ACTOR Bill Hunter was an Australian icon who will be sorely missed, Prime Minister Julia Gillard says.
Hunter died at a Melbourne hospice on Saturday, aged 71, after a battle with cancer.
"Mr Hunter played a key role as an acclaimed actor in helping to define Australian culture over five decades on screen and on stage," she said.
The Prime Minister said Hunter had brought Australian characters to life using his great talent in roles from Newsfront in 1978 to Strictly Ballroom and his most recent film Red Dog.
Bio: Bill Hunter, 1940-2011
With its superstar cast, Stanley Kramer's On the Beach (1959) changed the world view of many Australians, even if it tended to cement the world's view of Melbourne as the last place on earth. It set a new direction for one young man in particular, a fit young bloke from Ballarat by the name of Bill Hunter.
It wasn't raw acting ability that got the 19-year-old Hunter noticed by the film's casting agent, but his talent as a swimmer. Anthony Perkins needed a stunt double and Hunter was a state freestyle champion and until very recently, an Olympic Games hopeful. ''I was instantly and irrevocably in love [with acting],'' Hunter later said of the time he spent on that production. ''It was also something you could do - and still can - without training.''
It was from there Hunter went on to join that select group of larger-than-life figures in Australian film culture, actors whose emergence paralleled that of the local film industry and who went on to create roles of unashamedly blokey Australian men.
William John Hunter was born in 1940, one of three children (brother John, sister Marie Ann) to father William and mother Francie, well known in Ballarat as publicans of, among others, the Miller's Arms and the North Star. His father was the youngest of a family of seven and all were large-living hard drinkers. All were dead by the age of 55, recalled Hunter in an interview published in The Age in 1994.
Just 12 when he left school (he was ''an awful student'', he confessed), he started farm mechanics, dropped out and went droving. He had a stint as a cadet reporter in Adelaide, followed by a job on the ABC mail desk in Sydney.
For a time, it looked most likely that Hunter would make his name as a swimmer. ''I beat Murray Rose twice,'' he told an interviewer in 1978, ''but he always beat me when it counted''.
Bill Hunter's films
Road to Nhill
Finding Nemo (voice)
Mad Dog Morgan
The Adventures of Priscilla, Queen of the Desert
Selection for the 1960 Olympic Games in Rome beckoned, but his sporting career was abruptly terminated by a bout of meningitis. It left him, he later said, ''a bit deranged'' and deaf in his left ear.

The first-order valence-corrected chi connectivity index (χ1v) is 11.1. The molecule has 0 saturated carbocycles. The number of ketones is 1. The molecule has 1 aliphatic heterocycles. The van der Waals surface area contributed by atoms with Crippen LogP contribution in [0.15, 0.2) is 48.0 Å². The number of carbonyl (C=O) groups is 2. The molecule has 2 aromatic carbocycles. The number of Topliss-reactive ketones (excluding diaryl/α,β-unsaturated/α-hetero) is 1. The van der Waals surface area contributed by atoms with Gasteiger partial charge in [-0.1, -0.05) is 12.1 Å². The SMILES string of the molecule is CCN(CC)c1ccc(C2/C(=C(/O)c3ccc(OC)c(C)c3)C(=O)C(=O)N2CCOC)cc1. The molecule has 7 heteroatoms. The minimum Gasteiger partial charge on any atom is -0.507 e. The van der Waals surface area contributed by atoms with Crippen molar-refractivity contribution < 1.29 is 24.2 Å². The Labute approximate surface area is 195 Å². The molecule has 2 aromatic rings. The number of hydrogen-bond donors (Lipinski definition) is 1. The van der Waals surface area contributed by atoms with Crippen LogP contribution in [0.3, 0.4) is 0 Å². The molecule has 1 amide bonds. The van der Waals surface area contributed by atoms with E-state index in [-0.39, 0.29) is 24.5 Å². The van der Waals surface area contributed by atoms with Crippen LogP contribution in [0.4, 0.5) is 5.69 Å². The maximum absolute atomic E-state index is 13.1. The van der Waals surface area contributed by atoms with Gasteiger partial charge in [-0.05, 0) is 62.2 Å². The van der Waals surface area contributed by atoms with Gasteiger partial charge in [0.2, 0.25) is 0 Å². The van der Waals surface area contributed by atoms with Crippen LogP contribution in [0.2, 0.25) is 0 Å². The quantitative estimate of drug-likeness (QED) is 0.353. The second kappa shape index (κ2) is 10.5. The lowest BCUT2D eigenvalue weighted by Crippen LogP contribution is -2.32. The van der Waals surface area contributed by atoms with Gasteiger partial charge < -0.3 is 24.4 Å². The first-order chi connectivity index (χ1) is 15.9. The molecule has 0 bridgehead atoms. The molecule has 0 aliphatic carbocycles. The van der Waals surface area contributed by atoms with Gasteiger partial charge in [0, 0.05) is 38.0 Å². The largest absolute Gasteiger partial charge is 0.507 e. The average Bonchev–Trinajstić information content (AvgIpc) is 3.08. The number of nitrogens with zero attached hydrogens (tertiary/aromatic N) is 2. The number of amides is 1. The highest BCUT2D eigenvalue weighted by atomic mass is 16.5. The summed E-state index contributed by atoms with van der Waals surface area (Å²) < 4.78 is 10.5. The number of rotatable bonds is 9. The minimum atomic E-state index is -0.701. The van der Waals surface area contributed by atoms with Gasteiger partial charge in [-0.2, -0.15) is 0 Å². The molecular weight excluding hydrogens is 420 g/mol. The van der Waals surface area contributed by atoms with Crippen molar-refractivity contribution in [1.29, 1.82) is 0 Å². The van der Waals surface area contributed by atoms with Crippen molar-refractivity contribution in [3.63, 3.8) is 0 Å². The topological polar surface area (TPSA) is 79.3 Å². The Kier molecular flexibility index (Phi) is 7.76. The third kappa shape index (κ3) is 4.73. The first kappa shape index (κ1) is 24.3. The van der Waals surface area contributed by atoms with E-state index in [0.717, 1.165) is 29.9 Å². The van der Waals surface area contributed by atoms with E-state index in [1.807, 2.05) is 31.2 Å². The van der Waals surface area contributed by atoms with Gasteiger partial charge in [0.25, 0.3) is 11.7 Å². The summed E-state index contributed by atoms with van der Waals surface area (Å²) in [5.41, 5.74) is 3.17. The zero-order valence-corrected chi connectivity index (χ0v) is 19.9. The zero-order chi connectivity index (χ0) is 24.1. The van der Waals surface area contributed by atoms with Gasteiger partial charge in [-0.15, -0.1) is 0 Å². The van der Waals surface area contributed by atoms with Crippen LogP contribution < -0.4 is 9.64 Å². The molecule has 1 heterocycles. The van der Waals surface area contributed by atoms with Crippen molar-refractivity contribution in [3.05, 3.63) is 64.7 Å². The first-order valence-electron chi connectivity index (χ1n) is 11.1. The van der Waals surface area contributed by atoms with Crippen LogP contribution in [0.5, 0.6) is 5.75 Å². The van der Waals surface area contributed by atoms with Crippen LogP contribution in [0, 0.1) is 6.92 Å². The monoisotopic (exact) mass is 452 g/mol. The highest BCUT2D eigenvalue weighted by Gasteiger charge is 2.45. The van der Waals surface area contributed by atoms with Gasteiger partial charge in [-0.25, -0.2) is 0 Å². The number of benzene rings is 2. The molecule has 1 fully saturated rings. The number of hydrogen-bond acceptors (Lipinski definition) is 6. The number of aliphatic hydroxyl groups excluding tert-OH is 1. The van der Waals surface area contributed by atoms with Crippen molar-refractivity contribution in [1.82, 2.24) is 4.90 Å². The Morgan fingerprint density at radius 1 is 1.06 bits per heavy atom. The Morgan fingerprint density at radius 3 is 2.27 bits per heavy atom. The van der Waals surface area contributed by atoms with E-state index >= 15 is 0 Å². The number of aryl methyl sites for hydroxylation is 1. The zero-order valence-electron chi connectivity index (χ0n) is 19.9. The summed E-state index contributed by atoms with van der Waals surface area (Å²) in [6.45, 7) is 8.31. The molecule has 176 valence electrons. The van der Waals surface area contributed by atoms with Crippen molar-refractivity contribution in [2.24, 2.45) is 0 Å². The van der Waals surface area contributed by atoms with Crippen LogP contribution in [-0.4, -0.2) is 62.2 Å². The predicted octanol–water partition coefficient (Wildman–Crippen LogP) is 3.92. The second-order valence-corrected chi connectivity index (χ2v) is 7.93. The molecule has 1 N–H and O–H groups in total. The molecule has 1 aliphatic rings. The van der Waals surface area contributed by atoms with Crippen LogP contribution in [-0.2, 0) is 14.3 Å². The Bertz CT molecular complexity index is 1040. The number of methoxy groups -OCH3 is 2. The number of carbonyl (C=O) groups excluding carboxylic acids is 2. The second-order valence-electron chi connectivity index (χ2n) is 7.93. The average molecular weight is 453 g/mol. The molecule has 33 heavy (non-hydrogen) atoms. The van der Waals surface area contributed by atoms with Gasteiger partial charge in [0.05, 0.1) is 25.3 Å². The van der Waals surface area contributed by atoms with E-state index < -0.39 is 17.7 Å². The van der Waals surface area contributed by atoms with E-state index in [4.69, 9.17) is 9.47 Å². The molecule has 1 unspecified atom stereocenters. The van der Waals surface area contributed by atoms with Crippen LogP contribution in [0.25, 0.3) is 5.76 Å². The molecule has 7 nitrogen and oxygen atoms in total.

Like many fledgling actors of his generation Hunter sailed for England for a couple of joyless but busy years as a rep theatre player, churning through 26 plays every six months on three pounds, five shillings a week.
On his return, he picked up a number of roles in local TV - heavies, mostly - and shows such as Homicide, Division 4 and Matlock Police had an unquenchable need for actors who could play tough.
Film roles came slowly at first. After a notable appearance in Esben Storm's 27A (1974), he joined George Lazenby and Frank Thring in The Man From Hong Kong (1975), and played opposite Dennis Hopper in Mad Dog Morgan (1976).
But it would be his performance in Phillip Noyce's Newsfront that would break the mould for Hunter and catapult him into the big league. ''I had 22 years of strangling little old ladies and raping their cats,'' he told a Sun-Herald reporter in 1980. ''That was long enough.''
His portrayal of cameraman Len Maguire, a devout Catholic who sees both his marriage and the newsreel industry to which he has devoted his entire professional life disintegrate, garnered international praise. Despite that, Hunter chose to stay close to home, appearing in more than 100 film and television productions, including Gallipoli (1981), Strictly Ballroom (1992), Muriel's Wedding (1994) and The Adventures of Priscilla, Queen of the Desert (1994). He appeared in many TV mini-series, notably Scales of Justice and The Dismissal (both 1983) and he was awarded three Australian Film Institute Awards for his work. Of course, no Australian actor could get by without appearing in some stinkers along the way, such as The Return of Captain Invincible (1984), which was, in his estimation at least, ''bloody awful''.
''The thing about Bill," said the producer Sandra Levy, "is that as an actor he is always so distinctively and truthfully Australian.''
Hunter wasn't a regular on the stage. He appeared as Prospero in a calypso-tinged production of Shakespeare's The Tempest at the Sydney Royal Botanic Gardens in 1999. More recently he delighted audiences as Bob, the bush mechanic who falls for Tony Sheldon's ageing drag artiste in Priscilla Queen of the Desert - The Musical.
His romantic life was similarly energetic. His first marriage was to the actress Pat Bishop, who died in 2000. He remarried in 1993 to Rhoda Roberts, nearly 20 years his junior and a presenter on SBS at the time, whom he met in a Sydney pub in 1992. They divorced in 1999 and remained friends.
According to all reports, Hunter was in good shape personally and professionally until very recently. He finished work on two Australian features, the adaptation of the Louis de Bernieres's novel Red Dog (to be released in August) and The Cup, in which he portrayed the horse trainer Bart Cummings (due for release in October). Hunter also features in a black-comedy series currently screening on the Movie Network, Small Time Gangster, and was planning further roles.
"As an actor he is always so distinctively and truthfully Australian"
Ms Gillard extended her condolences to the actor's family and friends on behalf of all Australians.
A memorial service for Hunter will be held on Thursday at 2pm at The Princess Theatre in Melbourne